mHealth advocates say virtual coaching programs that target weight loss should be included in the Medicare Diabetes Prevention Program, set to become a national program in 2018.
-Digital diabetes coaching providers are joining forces in an effort to convince the Centers for Medicare and Medicaid Services to include mHealth in the Medicare Diabetes Prevention Program .
Some virtual coaching is included in the MDPP, which was unveiled in early 2016 following a successful pilot conducted by the CMS Innovation Center and is slated to become a fully reimbursed Medicare program beginning in April 2018. But CMS has said it wont cover virtual programs that focus on self-reported weight measurements because self-reported weight loss is not reliable for the purposes of performance payment."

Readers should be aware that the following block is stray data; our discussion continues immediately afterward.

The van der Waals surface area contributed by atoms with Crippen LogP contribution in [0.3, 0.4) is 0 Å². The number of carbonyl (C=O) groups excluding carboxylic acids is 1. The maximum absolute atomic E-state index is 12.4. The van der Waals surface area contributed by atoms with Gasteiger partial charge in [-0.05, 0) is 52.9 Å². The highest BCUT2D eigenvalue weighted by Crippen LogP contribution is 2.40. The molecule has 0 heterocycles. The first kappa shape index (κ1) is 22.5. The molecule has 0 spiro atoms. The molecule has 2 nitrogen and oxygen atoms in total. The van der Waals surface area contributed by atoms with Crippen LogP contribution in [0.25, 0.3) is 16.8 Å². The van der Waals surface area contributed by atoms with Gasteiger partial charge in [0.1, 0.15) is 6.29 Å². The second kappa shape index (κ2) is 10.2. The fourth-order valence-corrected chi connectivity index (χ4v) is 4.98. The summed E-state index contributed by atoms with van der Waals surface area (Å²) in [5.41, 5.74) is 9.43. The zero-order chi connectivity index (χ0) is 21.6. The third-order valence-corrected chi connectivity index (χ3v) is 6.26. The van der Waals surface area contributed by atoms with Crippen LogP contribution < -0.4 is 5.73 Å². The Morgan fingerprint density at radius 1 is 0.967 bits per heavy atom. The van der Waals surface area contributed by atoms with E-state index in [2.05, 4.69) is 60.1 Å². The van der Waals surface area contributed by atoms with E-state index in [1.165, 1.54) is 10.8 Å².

Thats disappointing news for Mary Pigatti, CEO of RetroFit, who feels virtual diabetes coaching programs are as effective as in-person programs and better for Medicare beneficiaries with mobility, transportation or access issues.
Without effective lifestyle intervention strategies, as many as 30 percent of people with prediabetes will develop type 2 diabetes within five years, according to the CDC. Studies have shown that lifestyle intervention strategies like the MDPP can reduce the risk of people developing type 2 diabetes by some 58 percent.
According to CMS, Medicare spent $42 billion more in 2016 on beneficiaries with diabetes than it would have spent if they hadnt developed diabetes. That amounts to, per beneficiary, an est Continue reading